How can community building practices be done in a way that attend to difference, and are genuinely committed to consider power relations and how they play out when working amidst differences? Community building comes with honor, privilege, and immense responsibility. Most challenging is to respectfully know when and how to show up, when is it useful to step back, create space, or bring someone along.
Season 5 is a Collaboration with the Taos Institute
This season of the Positivity Strategist podcast is a collaboration with the Taos Institute. We’re focusing on the topic of Constructionist Practices as Social Innovation. My guests in this season are Taos Institute associates who’ve contributed to The Sage Handbook of Social Constructionist Practice. [Links are below.]
Author Bio and Chapter Title
Janet Newbury, Ph.D. lives and works on the traditional territory of the ɬəʔamɛn (Tla’amin) people, who are a self-governing Nation, in the northern part of the sunshine coast, north of Vancouver, British Columbia, Canada. She teaches and conducts research in the School of Child and Youth Care at the University of Victoria, B.C. where she is also an adjunct associate professor in the Faculty of Graduate Studies. Janet has traveled extensively. She has worked in group homes, schools, camps, an after-school program, an orphanage, and a family resource center. Among her various roles, she was a family initiatives worker and a family enhancement worker. She sits on a number of boards and is actively involved in a range of formal and informal inter-generational initiatives in the region.
The focus of her research and practice has primarily been on fostering the structural conditions that contribute to wellness for children, youth, and families. Organizing economic, social, and political realities so that barriers can be removed and opportunities created for children and families to thrive has been a key focus of most of her involvements – with particular interest in contributing to decolonization efforts.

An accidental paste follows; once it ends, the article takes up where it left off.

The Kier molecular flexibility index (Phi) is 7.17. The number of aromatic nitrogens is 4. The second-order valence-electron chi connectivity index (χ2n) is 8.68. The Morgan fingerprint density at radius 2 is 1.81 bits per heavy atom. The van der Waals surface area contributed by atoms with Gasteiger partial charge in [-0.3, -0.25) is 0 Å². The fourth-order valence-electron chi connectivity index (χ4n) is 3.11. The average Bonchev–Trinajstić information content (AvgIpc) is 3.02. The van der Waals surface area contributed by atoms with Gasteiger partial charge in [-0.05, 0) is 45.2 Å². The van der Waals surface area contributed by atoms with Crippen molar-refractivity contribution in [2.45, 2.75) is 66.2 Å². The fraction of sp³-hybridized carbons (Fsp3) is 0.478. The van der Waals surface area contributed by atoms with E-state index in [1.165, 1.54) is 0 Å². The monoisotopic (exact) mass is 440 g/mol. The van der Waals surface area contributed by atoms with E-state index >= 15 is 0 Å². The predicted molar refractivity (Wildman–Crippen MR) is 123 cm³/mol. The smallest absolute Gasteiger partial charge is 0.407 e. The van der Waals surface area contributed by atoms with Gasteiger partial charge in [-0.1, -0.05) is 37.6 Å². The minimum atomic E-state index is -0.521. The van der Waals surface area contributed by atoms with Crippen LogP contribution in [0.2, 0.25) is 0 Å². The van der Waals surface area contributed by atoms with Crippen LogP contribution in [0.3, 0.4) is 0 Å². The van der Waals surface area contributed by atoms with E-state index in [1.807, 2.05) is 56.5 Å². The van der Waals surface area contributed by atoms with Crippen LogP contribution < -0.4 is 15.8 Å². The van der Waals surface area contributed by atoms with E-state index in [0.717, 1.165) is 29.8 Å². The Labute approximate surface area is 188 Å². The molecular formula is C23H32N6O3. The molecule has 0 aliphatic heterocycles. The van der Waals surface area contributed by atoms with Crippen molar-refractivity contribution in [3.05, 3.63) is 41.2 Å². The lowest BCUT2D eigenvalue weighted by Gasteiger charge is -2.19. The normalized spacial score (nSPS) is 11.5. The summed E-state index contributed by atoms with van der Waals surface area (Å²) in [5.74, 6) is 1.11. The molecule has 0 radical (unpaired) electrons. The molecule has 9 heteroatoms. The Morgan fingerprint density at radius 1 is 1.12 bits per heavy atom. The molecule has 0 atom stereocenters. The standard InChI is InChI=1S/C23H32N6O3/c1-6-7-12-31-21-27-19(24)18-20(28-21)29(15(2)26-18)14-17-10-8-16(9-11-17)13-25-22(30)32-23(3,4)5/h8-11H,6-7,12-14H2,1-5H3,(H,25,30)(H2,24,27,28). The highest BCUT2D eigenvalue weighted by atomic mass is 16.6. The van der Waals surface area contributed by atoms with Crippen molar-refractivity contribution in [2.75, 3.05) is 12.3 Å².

Chapter Title: Inclusion and Community Building: Profoundly Particular
Community Building Practices and Inclusion
Janet’s participation in community building practices is continuous and varied. She is excited by this work. She likes that it keeps her open to surprise. It enables her to adjust ideas and practices in response to what she encounters in community. She is acutely aware that there is no unified “we”. She lives with the questions:
- How can community-based practices be done in a way that attends to difference, and is genuinely committed to consider power relations and how they play out when working amidst differences?
- How can we respect that this is not intellectual work, but embodied work – and that this positions us differently in relation to one another as well?
The inclusion of the words profoundly particular in the title of her chapter is deeply intentional. Janet stresses she can only write from her own perspective. As a white, English-speaking, university-educated woman, she is extremely aware of the risks that people like her present because of the generalizations they make on the topics of inclusion and community. Yet, she realizes that it is her responsibility to speak about these generalizations and differences. Profoundly particular reflects the great caution with which she engages in this work in practice and in her research. Inclusive community building work is difficult and important.